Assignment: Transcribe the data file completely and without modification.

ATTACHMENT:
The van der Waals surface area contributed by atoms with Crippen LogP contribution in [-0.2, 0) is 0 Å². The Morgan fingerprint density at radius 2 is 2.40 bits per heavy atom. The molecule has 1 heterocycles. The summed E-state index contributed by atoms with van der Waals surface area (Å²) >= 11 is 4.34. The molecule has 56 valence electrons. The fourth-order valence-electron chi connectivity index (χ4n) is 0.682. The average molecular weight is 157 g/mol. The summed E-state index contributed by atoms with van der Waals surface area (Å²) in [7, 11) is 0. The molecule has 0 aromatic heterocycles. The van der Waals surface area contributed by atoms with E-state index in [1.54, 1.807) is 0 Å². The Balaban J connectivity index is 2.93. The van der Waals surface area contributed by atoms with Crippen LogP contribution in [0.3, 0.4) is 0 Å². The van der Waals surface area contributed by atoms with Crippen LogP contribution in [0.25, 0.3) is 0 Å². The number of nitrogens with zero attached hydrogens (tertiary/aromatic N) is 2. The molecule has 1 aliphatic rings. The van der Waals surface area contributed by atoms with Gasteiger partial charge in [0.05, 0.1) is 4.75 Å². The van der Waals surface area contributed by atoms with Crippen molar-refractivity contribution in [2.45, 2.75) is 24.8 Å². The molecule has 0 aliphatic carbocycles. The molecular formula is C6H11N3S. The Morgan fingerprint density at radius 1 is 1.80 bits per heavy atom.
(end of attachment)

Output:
The van der Waals surface area contributed by atoms with Crippen LogP contribution in [-0.2, 0) is 0 Å². The Morgan fingerprint density at radius 2 is 2.40 bits per heavy atom. The molecule has 1 heterocycles. The summed E-state index contributed by atoms with van der Waals surface area (Å²) >= 11 is 4.34. The molecule has 56 valence electrons. The fourth-order valence-electron chi connectivity index (χ4n) is 0.682. The average molecular weight is 157 g/mol. The summed E-state index contributed by atoms with van der Waals surface area (Å²) in [7, 11) is 0. The molecule has 0 aromatic heterocycles. The van der Waals surface area contributed by atoms with E-state index in [1.54, 1.807) is 0 Å². The Balaban J connectivity index is 2.93. The van der Waals surface area contributed by atoms with Crippen LogP contribution in [0.3, 0.4) is 0 Å². The van der Waals surface area contributed by atoms with Crippen LogP contribution in [0.25, 0.3) is 0 Å². The number of nitrogens with zero attached hydrogens (tertiary/aromatic N) is 2. The molecule has 1 aliphatic rings. The van der Waals surface area contributed by atoms with Gasteiger partial charge in [0.05, 0.1) is 4.75 Å². The van der Waals surface area contributed by atoms with Crippen molar-refractivity contribution in [2.45, 2.75) is 24.8 Å². The molecule has 0 aliphatic carbocycles. The molecular formula is C6H11N3S. The Morgan fingerprint density at radius 1 is 1.80 bits per heavy atom.